A Tale of Two Organs
Intense workouts? Vintage inspired Tulle clothing? C.S. Lewis? Beef heart? Liver?
Yes, yes, yes, yes, and I guess…well..yes.
I wasn’t surprised when I found out blogger buddy, Charlotte from The Great Fitness Experiment (who happens to be one of the the funniest and most talented writers I know) and I had “matching organs” in our freezers. After all, we already have numerous unintentional matching outfits. There is really not that much of a difference. Outfits? Organs? Ummm…they both start with “O”.
So we decided to have a little fun and cook up our organs (that sounds odd) “together” all while wearing one of our matching outfits.
First, I started with the heart. After all it’s really just a muscle like steak. Right?
So why not make
beef heart steak fajitas?
I sliced it up…
..and marinated it in 1/4 cup lemon juice, 1/4 cup Worcesterhire sauce, 5 cloves garlic,1 tablespoon of dried oregano, 1 teaspoon cumin, and 1/4 teaspoon of cayenne.
Then I sautÃ©d onion and bell peppers reminding myself the whole time. ”It’s just steak.”
In another pan, I sautÃ©ed the
I served it to my family in corn tortillas with black beans and sour cream. (A spoonful of sour cream helps the
beef heart steak go down. The beef heart steak go down.)
The boys didn’t even notice there was a difference from our usual fajitas until Brent kept saying, “This sure is hearty.” Hilarious. Thing 1 one caught on and refused to eat another bite despite saying, “This is pretty good.” five minutes prior.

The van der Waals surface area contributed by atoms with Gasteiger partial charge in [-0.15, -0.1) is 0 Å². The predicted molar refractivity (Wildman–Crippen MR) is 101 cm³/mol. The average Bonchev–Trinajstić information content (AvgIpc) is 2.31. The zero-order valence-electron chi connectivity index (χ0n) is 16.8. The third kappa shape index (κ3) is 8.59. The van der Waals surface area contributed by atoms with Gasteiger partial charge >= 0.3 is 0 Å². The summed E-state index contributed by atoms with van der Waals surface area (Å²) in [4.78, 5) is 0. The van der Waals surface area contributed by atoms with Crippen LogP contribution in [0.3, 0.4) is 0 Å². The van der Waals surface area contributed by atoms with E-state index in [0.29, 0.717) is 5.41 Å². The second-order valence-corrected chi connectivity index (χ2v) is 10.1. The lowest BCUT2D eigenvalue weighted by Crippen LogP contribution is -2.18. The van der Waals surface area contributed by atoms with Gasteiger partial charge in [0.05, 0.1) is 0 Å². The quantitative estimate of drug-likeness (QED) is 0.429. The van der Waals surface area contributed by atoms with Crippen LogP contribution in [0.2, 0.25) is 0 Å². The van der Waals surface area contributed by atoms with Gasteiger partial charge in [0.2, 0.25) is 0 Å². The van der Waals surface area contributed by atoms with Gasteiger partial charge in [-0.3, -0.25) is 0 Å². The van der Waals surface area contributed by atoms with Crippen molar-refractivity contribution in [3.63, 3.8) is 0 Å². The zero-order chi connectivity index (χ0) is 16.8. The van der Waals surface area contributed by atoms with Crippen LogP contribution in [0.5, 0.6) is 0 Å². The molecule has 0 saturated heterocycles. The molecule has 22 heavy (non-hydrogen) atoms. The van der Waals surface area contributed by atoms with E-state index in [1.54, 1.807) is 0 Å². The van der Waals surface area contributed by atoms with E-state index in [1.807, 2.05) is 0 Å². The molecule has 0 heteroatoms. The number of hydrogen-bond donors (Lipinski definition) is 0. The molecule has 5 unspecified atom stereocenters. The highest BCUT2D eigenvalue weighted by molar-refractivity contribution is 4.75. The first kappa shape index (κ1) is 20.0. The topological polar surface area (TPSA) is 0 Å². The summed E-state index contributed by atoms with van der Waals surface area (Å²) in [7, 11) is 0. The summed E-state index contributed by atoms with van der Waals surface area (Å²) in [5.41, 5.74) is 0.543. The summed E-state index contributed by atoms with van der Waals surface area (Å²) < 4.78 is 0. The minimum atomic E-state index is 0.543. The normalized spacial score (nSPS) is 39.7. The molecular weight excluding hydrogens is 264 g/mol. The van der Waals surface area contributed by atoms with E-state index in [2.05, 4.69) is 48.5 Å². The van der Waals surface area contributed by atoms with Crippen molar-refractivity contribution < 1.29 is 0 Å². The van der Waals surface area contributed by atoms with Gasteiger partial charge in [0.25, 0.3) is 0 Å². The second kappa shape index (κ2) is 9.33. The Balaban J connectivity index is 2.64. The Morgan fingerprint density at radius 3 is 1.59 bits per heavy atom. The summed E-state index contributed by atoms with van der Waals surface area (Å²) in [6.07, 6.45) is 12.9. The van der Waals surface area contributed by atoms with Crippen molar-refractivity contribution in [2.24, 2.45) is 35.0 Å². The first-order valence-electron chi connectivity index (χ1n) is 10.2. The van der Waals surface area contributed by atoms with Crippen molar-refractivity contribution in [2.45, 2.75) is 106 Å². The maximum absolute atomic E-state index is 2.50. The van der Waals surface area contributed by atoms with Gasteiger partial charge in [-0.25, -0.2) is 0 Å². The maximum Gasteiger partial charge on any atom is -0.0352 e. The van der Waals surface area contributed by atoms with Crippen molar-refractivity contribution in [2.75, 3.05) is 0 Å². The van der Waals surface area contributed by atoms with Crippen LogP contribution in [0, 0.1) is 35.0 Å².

I enjoyed it and even ate the leftovers the next day in a salad. I’m happy because beef heart is very nutrient dense. It contains many vitamins and minerals but I’m especially excited about (doesn’t everyone get excited about nutrients?) high concentration collagen, elastin, and CoQ10 which are important for
youthful skin health.
However, my excitement over nutrients (and vanity) couldn’t carry me through the next adventure….
You know when you can’t decide what to wear to a party and opt for a classic little black dress just to be safe?
Well, I decided to take the same approach with the liver. Everyone has heard of liver and onions. It must be a classic for a reason?
sort of followed the directions for liver and onions in my favorite cookbook Nourishing Traditions: The Cookbook that Challenges Politically Correct Nutrition and the Diet Dictocrats and ended up with a dish of breaded liver topped with onions and mushrooms.
I called Grill Hero to the rescue and he grilled up the other half of that sucker. (I think it may have really been an elephant liver.)
Not even Grill Hero could save the
day liver. I took one bite and gagged.
I really really wanted to like it. Liver is supposed to be wonderful, magical, and supremely healthy (Asssuming you get it from a free range, grass fed, yadda yadda yadda, cow which we did.) and this wouldn’t be the first time I tried something
crazy unusual in the name of health.
But I just couldn’t do it.
The smell, the texture, the thought, but mostly the aftertaste. Nobody warned me of the aftertaste which tasted like my 2-year-old-never-been-washed taekwondo sparring gear smells.
It wasn’t just me who didn’t want it.
These guys on the other hand, “More please?”
I thought I was adventurous serving organs to my family. Check out Charlotte! She went as far to serve organs to visiting missionaries!
Have you ever cooked any organ meats? Any advice for making liver more palatable? I really want to like it!
Hugs and High Fives,
Check out our family’s adventures at New School Nomads as we plan to take a year long road trip through the United States!